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Lexington Burn Injury Lawyer

Burn injuries are often among the most painful and devastating injuries a person can suffer from. According to the American Burn Association, burns are one of the leading causes of unintentional, serious injuries, and deaths. On average, 3,400 people die every year as a result of burn-related injuries.

If you’ve sustained serious burns after an accident, it’s likely recovery will be a difficult and long process. You may be worried about the financial burdens you’ll experience as a result of medical expenses and lost wages. At the Law Office of Todd W. Burris, our Lexington burn injury lawyer is prepared to help you navigate this difficult time in your life and help you hold the negligent party accountable for the actions that led up to your injuries.

In order to begin to understand how the legal process will work regarding your injuries, let’s step back and take a look at the accidents that cause burn injuries, the severity of burns, the treatment and recovery process, and how you can benefit from hiring a Kentucky burn injury attorney.

What Type of Accidents Result in Burn Injuries?

While a variety of accidents and incidents can result in burn injuries, there are some accidents that leave victims more susceptible. Burn injuries are often caused by fire and flames, contact with hot objects, electrical wires, and chemicals.

  • Car Accidents.Whether your car accident happens in town, on a rural road, or on the interstate, there’s a chance you could sustain burn injuries. While rare, burn injuries from car accidents often result from fire, hot metal, scalding liquids, or steam.
  • Chemical Accidents. As opposed to a burn that results from fire, chemical burn injuries develop when the skin has been exposed to irritating and destructive chemicals or fumes. These types of burns can occur in the home as a result of exposure to ordinary household cleaners, at school or work, or as a result of another accident.
  • Contact Accidents. Many people injure themselves through accidental contact burns. This is when someone touches a hot object. This could be someone grabbing the wrong end of the curling iron while doing their hair, touching a pan that is too hot, or coming into contact with a hot radiator or stove.
  • Scalding Accidents. There may be situations where someone comes into contact with hot liquid. The severity of a scald is determined by how long the skin is in contact with the liquid and the thickness of the liquid.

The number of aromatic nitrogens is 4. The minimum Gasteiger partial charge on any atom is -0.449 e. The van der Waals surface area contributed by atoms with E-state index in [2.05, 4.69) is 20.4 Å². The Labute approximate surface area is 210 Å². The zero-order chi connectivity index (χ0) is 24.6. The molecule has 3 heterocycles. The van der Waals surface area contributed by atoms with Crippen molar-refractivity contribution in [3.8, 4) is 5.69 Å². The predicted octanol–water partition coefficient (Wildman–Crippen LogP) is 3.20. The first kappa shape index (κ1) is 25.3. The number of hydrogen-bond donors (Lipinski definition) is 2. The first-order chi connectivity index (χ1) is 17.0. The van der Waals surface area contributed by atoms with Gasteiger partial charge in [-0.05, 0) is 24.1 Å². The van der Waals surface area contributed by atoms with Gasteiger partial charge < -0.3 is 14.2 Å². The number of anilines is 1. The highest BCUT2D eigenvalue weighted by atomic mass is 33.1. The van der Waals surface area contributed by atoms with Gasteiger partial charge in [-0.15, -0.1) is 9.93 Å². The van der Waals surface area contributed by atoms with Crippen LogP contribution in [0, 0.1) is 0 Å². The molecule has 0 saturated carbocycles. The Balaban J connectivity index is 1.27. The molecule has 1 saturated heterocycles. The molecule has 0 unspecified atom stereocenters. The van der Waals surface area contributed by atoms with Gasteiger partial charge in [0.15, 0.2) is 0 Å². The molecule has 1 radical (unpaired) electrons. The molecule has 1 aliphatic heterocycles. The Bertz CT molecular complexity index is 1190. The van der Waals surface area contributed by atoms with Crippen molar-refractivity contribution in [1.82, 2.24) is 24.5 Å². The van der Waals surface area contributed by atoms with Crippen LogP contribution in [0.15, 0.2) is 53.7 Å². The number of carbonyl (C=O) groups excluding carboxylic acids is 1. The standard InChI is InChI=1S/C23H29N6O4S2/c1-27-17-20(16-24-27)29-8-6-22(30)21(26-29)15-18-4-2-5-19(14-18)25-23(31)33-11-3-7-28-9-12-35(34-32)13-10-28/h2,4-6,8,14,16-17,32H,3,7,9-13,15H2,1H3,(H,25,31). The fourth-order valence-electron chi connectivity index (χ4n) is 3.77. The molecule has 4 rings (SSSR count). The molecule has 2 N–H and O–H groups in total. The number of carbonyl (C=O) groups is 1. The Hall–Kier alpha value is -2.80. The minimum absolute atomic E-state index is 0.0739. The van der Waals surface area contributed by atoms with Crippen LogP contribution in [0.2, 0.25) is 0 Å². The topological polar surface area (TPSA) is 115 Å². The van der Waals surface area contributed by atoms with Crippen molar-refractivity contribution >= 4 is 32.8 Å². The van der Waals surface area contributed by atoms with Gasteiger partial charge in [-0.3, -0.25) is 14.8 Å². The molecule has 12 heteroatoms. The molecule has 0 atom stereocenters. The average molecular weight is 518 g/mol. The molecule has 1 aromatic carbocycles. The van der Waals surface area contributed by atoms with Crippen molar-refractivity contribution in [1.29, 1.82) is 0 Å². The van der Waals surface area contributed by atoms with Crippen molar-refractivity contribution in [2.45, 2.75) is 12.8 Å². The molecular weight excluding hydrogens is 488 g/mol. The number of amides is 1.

• Electrical Accidents. When electricity passes through the body rapidly via lightning, stun guns, or contact with household currents, burns can develop. These burns typically develop on the inside of the body and can be more difficult to treat than surface burns.
  • Motorcycle Accidents.Friction burns are common after motorcycle accidents. These injuries are also referred to as road rash. When the skin comes into contact with pavement at high speeds, serious burns are common.
  • Truck Accidents.Truck accidents, whether involving a commercial vehicle or an 18-wheeler, are often devastating and preventable, and can result in fires when a truck overtakes a smaller car and causes wires and dangerous liquids to be exposed.

Many of the accidents above are often preventable. When you’re the victim of a burn accident, it’s best to hire a personal injury attorney to guide you through the claim process, so you can get the means necessary to focus on your recovery comfortably.

How Severe Are Burn Injuries?

Burn victims typically experience blisters, pain, peeling and red skin, physical shock, swelling, and white or charred skin. The severity of a burn depends greatly on the accident and cause of the burn. In order to understand how the skin reacts to different levels of burns, burns are classified into degrees.

First-degree burns are superficial. They only affect the outer layer of skin—the epidermis. The burn site is typically painful, red, and dry. Blisters will not form. Long-term issues are rare with a first-degree burn. The most common type of first-degree burn is a sunburn.